Inquest into killing of Belfast boy by rubber bullet finds 'pages missing' from military log

Inquest into killing of Belfast boy by rubber bullet finds 'pages missing' from military log

British military logs from the day an 11-year-old boy was hit by a rubber bullet in Belfast in 1972 have been cut up, a coroner's court has been told.

A barrister for the family of Francis Rowntree said extracts from at least half a dozen pages were missing.

Fiona Doherty QC said: "These are from crucial periods of time. The pages go down right through the time period when the incident involving Francis Rowntree took place. I have never seen anything like it."

Francis Rowntree died two days after being hit by the bullet while walking through the Divis Flats complex close to Belfast's Falls Road in April 1972.

Controversy surrounds the shooting, with disputed claims on whether the boy was struck directly or injured by a ricochet, and if the bullet had been doctored to make it potentially cause more harm.

The long-awaited inquest, which opened on Monday, was ordered by Attorney General John Larkin.

Martin Wolfe QC, representing the UK's Ministry of Defence (MoD), told the court he would endeavour to obtain an explanation why the "historic" documents had been cut out.

Judge Brian Sherrard said: "It may not be in a position to fill in the blanks but I would ask the MoD to provide somebody who could provide a statement concerning this."

The schoolboy's family believe the inquest is the last chance to establish the truth about what happened.

More in this Section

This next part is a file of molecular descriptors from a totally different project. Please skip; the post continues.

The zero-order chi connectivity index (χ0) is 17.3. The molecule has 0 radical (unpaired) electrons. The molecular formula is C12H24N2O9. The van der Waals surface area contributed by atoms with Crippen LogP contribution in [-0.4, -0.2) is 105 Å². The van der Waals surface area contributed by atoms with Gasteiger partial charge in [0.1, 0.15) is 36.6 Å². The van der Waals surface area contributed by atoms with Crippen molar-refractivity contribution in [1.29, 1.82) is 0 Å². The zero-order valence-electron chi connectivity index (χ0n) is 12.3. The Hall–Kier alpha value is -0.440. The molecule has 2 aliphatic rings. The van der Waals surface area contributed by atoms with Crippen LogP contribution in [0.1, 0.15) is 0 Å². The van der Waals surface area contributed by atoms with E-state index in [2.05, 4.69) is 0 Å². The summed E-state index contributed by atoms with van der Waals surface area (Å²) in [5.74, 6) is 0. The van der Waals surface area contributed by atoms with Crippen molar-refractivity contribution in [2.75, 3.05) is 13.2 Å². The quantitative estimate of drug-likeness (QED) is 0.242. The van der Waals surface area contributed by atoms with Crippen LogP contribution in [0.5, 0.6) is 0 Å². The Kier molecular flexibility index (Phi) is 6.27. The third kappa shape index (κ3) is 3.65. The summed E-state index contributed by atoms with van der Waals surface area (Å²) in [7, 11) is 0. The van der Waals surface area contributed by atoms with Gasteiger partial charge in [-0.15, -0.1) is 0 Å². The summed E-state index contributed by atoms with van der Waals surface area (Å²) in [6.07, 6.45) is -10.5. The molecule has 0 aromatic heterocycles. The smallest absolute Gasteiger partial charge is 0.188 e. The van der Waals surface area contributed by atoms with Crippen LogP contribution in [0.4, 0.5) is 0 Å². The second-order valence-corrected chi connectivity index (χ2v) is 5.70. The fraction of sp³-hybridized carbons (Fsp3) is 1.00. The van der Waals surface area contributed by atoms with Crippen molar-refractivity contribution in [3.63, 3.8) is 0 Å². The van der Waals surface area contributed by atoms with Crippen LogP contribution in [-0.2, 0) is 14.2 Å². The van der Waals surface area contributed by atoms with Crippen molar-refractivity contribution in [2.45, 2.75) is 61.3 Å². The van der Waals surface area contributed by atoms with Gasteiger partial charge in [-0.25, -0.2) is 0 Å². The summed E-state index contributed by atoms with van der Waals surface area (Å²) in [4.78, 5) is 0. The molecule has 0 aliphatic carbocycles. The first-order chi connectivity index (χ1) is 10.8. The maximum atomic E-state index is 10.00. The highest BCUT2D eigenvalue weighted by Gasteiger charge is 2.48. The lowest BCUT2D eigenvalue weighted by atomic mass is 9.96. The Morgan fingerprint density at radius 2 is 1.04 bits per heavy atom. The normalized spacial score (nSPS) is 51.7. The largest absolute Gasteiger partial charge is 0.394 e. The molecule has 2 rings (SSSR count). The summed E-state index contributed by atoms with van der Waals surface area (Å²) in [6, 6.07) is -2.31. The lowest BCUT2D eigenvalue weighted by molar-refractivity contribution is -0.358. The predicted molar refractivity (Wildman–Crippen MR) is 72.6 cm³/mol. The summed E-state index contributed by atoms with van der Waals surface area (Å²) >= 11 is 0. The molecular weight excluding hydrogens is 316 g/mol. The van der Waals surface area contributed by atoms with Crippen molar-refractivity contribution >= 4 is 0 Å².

Recently uncovered love letter reveals director's 'schoolboy crush' on Maureen O'HaraRecently uncovered love letter reveals director's 'schoolboy crush' on Maureen O'Hara

Over 7,500 children waiting more than a year for occupational therapy assessmentOver 7,500 children waiting more than a year for occupational therapy assessment

Service commemorates British Army’s deployment in Northern IrelandService commemorates British Army’s deployment in Northern Ireland

Funeral of Roy Keane's father Mossie hears he 'was very proud of all his children'Funeral of Roy Keane's father Mossie hears he 'was very proud of all his children'


Lifestyle

Five things for the week ahead with Des O'Driscoll.Five things for the week ahead

From Liverpool’s beat-pop to Bristol’s trip-hop, Irish writer Karl Whitney explains the distinctive musical output of individual cities in the UK, writes Marjorie Brennan.Sounds of the City: The musical output of individual UK cities

As landlords’ enclosures of villages and commonages during England’s industrial revolution drove landless countrymen into the maws of the poet William Blake’s “dark Satanic mills”, a romantic nostalgia for the countryside began to grow.Damien Enright: Great writers took inspiration from walking

Take no risks, ‘do all the right things’, and you’ll lead a comfortable, but dull, existence. ‘Living dangerously’, on the other hand, yields ‘highs’ of excitement usually followed, alas, by pain andRichard Collins: Live fast and die young or last up to 500 years

More From The Irish Examiner